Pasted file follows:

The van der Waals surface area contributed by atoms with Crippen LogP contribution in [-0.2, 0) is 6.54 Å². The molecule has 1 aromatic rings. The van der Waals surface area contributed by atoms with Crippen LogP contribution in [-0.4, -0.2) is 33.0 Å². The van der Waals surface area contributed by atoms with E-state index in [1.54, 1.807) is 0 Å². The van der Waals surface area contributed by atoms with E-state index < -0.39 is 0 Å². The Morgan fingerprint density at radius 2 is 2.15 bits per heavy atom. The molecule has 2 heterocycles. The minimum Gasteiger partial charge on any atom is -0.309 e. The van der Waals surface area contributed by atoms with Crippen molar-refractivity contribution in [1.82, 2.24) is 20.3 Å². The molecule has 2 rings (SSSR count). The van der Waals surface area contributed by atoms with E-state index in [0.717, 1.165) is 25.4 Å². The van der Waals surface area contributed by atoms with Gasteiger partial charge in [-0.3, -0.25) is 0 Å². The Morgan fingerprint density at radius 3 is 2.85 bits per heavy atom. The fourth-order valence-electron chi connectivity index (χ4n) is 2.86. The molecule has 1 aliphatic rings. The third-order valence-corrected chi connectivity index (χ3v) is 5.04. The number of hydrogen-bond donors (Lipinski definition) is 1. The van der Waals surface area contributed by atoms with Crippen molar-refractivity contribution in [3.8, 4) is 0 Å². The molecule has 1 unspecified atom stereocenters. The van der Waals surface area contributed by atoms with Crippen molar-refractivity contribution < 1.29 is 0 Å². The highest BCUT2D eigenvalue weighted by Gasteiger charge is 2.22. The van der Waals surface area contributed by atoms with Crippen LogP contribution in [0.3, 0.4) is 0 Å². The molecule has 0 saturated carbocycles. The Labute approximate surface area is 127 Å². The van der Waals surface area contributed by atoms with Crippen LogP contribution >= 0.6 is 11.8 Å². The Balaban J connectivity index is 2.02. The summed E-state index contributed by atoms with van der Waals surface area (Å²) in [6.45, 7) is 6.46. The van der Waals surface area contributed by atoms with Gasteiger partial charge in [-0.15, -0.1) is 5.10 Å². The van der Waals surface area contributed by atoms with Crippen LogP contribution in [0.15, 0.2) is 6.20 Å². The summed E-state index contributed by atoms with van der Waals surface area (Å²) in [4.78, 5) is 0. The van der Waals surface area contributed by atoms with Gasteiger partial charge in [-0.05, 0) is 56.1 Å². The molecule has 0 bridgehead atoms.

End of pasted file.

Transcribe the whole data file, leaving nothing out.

The van der Waals surface area contributed by atoms with Crippen LogP contribution in [-0.2, 0) is 6.54 Å². The molecule has 1 aromatic rings. The van der Waals surface area contributed by atoms with Crippen LogP contribution in [-0.4, -0.2) is 33.0 Å². The van der Waals surface area contributed by atoms with E-state index in [1.54, 1.807) is 0 Å². The van der Waals surface area contributed by atoms with E-state index < -0.39 is 0 Å². The Morgan fingerprint density at radius 2 is 2.15 bits per heavy atom. The molecule has 2 heterocycles. The minimum Gasteiger partial charge on any atom is -0.309 e. The van der Waals surface area contributed by atoms with Crippen molar-refractivity contribution in [1.82, 2.24) is 20.3 Å². The molecule has 2 rings (SSSR count). The van der Waals surface area contributed by atoms with E-state index in [0.717, 1.165) is 25.4 Å². The van der Waals surface area contributed by atoms with Gasteiger partial charge in [-0.3, -0.25) is 0 Å². The Morgan fingerprint density at radius 3 is 2.85 bits per heavy atom. The fourth-order valence-electron chi connectivity index (χ4n) is 2.86. The molecule has 1 aliphatic rings. The third-order valence-corrected chi connectivity index (χ3v) is 5.04. The number of hydrogen-bond donors (Lipinski definition) is 1. The van der Waals surface area contributed by atoms with Crippen molar-refractivity contribution in [3.8, 4) is 0 Å². The molecule has 1 unspecified atom stereocenters. The van der Waals surface area contributed by atoms with Crippen molar-refractivity contribution < 1.29 is 0 Å². The highest BCUT2D eigenvalue weighted by Gasteiger charge is 2.22. The van der Waals surface area contributed by atoms with Crippen LogP contribution in [0.3, 0.4) is 0 Å². The molecule has 0 saturated carbocycles. The Labute approximate surface area is 127 Å². The van der Waals surface area contributed by atoms with Crippen LogP contribution >= 0.6 is 11.8 Å². The Balaban J connectivity index is 2.02. The summed E-state index contributed by atoms with van der Waals surface area (Å²) in [6.45, 7) is 6.46. The van der Waals surface area contributed by atoms with Gasteiger partial charge in [-0.15, -0.1) is 5.10 Å². The van der Waals surface area contributed by atoms with Crippen LogP contribution in [0.15, 0.2) is 6.20 Å². The summed E-state index contributed by atoms with van der Waals surface area (Å²) in [4.78, 5) is 0. The van der Waals surface area contributed by atoms with Gasteiger partial charge in [-0.05, 0) is 56.1 Å². The molecule has 0 bridgehead atoms.